Rihanna, ‘Unapologetic’ – Album Review
Does Rihanna ever sleep? She’s released an album a year since 2009, plus she’s appeared on various remixes and other artists’ cuts as a featured singer since her 2005 debut. Where does she find the time?
After glancing at the list of songwriters, producers, studio magicians and guests who make up her seventh album, ‘Unapologetic,’ you can assume she catches a few Z’s while everyone else is putting together her records.
That isn’t to say Rihanna isn’t a presence on the album. She is. After all, it’s her name and voice that fuel each track. But Rihanna’s career has been built on collaboration – whether it’s Jay-Z helping out on her monster hit ‘Umbrella’ or David Guetta, who produced a pair of songs on ‘Unapologetic.’
Here’s our track-by-track breakdown of 'Unapologetic,' which you can download by clicking here. Leave us a comment below to let us know what you thought of the record.
1. ‘Phresh Out the Runway’
Guetta’s stamp (and stomp) is all over the opening cut, a bass-heavy jam that comes on like a dozen blaring sirens accompanying the star to her rightful place: center stage.
The lead single from ‘Unapologetic’ is a typical Rihanna ballad, underscoring her soulful vocal with electronic pulses. It doesn’t pack the punch of Ri’s other hit singles, but the orchestral swells that build with her performance are a nice touch. [Listen Here]
One of the album’s only hip-hop-influenced cuts features a goofy verse by Eminem, who employed Rihanna for his hit 2010 single ‘Love the Way You Lie.’ This collaboration is nowhere near as great, mostly because someone forgot to write a hook for it. [Listen Here]
4. ‘Pour It Up’
There’s not much of a hook to ‘Pour It Up’ either, but the cool skittering beat falls somewhere between a dream and a hazy late-night buzz. And Rihanna sounds more committed here – probably because she calls out the haters who’ve scrutinized her every move over the past few years.
5. ‘Loveeeee Song’
Rapper Future ushers in this ballad with tons of Auto-tune, which seems a little out of place, considering Rihanna’s straightforward performance of the love song. Without him, it would be the best slow jam on 'Unapologetic.'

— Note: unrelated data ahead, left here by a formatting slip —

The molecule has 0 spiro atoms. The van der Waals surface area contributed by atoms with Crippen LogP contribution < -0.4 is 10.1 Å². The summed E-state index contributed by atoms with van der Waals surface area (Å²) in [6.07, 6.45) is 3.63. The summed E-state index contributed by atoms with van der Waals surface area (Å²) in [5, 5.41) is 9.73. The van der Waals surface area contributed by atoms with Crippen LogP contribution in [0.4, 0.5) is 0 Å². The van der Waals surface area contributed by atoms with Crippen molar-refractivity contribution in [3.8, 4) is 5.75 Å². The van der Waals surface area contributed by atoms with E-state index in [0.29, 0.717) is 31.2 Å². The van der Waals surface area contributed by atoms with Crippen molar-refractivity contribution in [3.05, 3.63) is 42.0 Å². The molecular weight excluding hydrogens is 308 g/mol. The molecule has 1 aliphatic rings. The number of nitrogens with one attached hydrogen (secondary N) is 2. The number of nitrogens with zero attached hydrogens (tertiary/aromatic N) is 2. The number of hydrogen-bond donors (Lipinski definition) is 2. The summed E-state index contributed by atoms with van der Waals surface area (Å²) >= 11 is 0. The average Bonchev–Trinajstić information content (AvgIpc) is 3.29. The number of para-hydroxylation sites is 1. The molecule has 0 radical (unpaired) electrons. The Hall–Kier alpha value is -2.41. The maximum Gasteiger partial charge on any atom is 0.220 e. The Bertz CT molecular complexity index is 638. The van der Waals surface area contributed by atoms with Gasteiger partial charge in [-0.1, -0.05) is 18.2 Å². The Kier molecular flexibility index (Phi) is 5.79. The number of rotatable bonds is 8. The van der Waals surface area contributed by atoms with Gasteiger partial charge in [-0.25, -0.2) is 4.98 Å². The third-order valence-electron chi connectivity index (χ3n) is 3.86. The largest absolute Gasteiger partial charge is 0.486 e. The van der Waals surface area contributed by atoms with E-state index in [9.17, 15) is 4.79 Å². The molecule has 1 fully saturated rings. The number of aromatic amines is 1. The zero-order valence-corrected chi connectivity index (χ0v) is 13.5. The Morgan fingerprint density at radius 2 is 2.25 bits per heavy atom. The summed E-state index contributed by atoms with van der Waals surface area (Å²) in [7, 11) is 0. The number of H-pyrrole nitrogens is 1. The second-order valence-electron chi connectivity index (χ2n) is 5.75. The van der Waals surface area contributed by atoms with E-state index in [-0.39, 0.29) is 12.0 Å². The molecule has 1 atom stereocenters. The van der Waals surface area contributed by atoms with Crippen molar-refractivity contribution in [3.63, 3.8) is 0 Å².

It’s an unofficial rule in pop music that any song titled ‘Jump’ is going to be great (see Pointer Sisters, Van Halen, Kriss Kross, etc.). Rihanna’s is no exception. Electronic knives stab at both the singer and the beat. This is one of the album’s best songs.
7. ‘Right Now’
Guetta returns for another track, and it’s no more reserved than ‘Phresh Out the Runway.’ Burping beats collide with flashes of tripping rhythm as Rihanna soars above the whole thing like she’s never coming down.
8. ‘What Now’
There’s not much to this ballad, which flips from verses to choruses like they’re from two different planets. Rihanna oversings, but the sonic bombs that drop during the choruses are kinda cool.
Another ballad, but this one doesn’t use any studio tricks – it’s mostly piano and Rihanna’s vocals mixed with Mikky Ekko’s. She sounds great, but ‘Stay’ is one of the album’s most boring songs.
10. ‘Nobody’s Business’
This is the album’s most complex cut. It’s a duet with her abusive ex-boyfriend Chris Brown, so we really, really want to hate it. But it was written and produced by The-Dream (who was responsible for ‘Umbrella’), and it’s really good. There’s a great hook guiding the song too. As much as it hurts to say it, ‘Nobody’s Business’ is an album highlight. [Listen Here]
11. ‘Love Without Tragedy/Mother Mary’
Another track by The-Dream, this seven-minute medley of two songs takes a while to go anywhere, but once it starts moving, it turns out to be one of the best cuts on ‘Unapologetic.' But the whole Marilyn Monroe/James Dean theme during the first part seems a bit trite.
12. ‘Get It Over With’
This blah ballad sounds like filler. There’s no beat, no hook and Rihanna sounds bored, which probably explains why she drops the F-word for, like, the 10th time.
13. ‘No Love Allowed’
‘No Love Allowed’ pays tribute to Rihanna’s Barbados roots with a breezy island rhythm. It sounds totally out of place on the album. More filler.
14. ‘Lost in Paradise’
The closing song off of the regular edition of ‘Unapologetic' is basically a pep talk that gets lost not in paradise, but in the busy production that overwhelms it. At least it diverts attention from the fact that there isn’t much going on otherwise.
15. ‘Half of Me’
This bonus track, like ‘Pour It Up,’ is another one for the haters. Rihanna sells it because she has an agenda here, but ultimately it’s more of a personal essay than a song. And yes, there’s another F-bomb.
Watch the Rihanna 'Diamonds' Video